Maurine Haltiner

Maurine Haltiner received BA (1962) and MA (1970) degrees from the University of Utah in English and Linguistics. She has also studied at California State College, Fullerton. She taught high school English for 33 years in the Salt Lake City School District, at West High and Highland High, grades 9-12, including International Baccalaureate and Advanced Placement. She has spent her life in Salt Lake City, UT, where she was born. Haltiner is also a music devotee, having sung in the Messiah Chorus for 24 years during Salt Lake City Tabernacle performances as well as continuing to play violin in the Wasatch Symphony Orchestra for the past 50+ years. 

As a member of the Utah State Poetry Society, Maurine has held several positions, including Panorama Editor, Workshop Director, and current Secretary. In 2011 she participated as a community member in a Westminster College Poetry Workshop led by poet Jill McDonough. She has conducted workshops for the poetry society and Redrock Writers in St. George. Awards include Utah State Poetry Society Poet of the year 2004; Friends of Great Salt Lake Alfred Lambourne Literary Prize, 2016; twice National Federation of State Poetry Societies Grand Prize Winner, 2012 and 2014; Seven Red Rock Chaparral Poetry Forum Prizes; and Utah Original Writing Competition Honorable Mention, 2017. Her poetry has been published in Chapparal Poetry Forum, Sand and Sky, Encore, Friends of Great Salt Lake, Grandmother Earth, Lascaux Prize, Vol. 5; Panorama, Passager, Poetry and Healing—A Walk with Nature, Poetry on Canvas, Poetry on the Bus, Red Butte Garden Spring Poetry Contest, Sand and Sky, Utah Sings, Vol. 9, and Utah Voices & Poetry on Canvas.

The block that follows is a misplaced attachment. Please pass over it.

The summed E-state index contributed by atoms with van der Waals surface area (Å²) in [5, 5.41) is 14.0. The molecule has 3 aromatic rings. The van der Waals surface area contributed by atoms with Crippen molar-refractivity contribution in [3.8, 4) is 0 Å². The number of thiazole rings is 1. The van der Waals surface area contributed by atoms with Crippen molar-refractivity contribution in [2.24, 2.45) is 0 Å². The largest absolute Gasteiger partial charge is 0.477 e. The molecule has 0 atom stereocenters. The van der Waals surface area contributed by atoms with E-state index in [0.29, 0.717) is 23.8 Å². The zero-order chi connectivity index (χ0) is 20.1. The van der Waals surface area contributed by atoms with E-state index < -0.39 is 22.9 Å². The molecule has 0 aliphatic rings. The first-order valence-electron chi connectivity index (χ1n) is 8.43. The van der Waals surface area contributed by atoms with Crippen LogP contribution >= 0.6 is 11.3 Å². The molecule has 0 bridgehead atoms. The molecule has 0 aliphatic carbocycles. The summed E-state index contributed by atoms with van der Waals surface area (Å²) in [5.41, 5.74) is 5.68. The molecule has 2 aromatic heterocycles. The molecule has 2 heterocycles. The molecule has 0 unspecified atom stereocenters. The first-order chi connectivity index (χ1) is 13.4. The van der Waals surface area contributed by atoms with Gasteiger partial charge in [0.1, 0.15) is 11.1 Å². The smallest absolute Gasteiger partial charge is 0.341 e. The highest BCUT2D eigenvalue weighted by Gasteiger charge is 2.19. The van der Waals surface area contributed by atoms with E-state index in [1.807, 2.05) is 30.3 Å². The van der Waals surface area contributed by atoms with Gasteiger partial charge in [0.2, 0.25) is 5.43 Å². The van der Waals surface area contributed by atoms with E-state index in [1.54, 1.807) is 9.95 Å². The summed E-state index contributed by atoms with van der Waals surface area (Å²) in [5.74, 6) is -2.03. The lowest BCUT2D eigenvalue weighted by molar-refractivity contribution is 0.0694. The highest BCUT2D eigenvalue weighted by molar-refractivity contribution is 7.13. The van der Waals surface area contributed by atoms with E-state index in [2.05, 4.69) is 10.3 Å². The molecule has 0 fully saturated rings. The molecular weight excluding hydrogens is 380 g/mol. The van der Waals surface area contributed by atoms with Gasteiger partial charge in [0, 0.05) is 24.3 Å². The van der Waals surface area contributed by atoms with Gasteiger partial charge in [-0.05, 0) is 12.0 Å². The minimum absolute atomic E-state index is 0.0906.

Watch Maurine Haltiner read her work in our Utah State Poetry Society Spotlight.




Truth Windows, YA novel, Trafford Publishing, 2006


A Season and a Time, UTSPS, Book Printers of Utah, 2004

Every Angle of Moonshine, Kelsay Books, 2017

Not So Far Afield, Kelsay Books, 2020


Utah Poetry Blogspot: Search Maurine Haltiner

The 2016 Alfred Lambourne Prize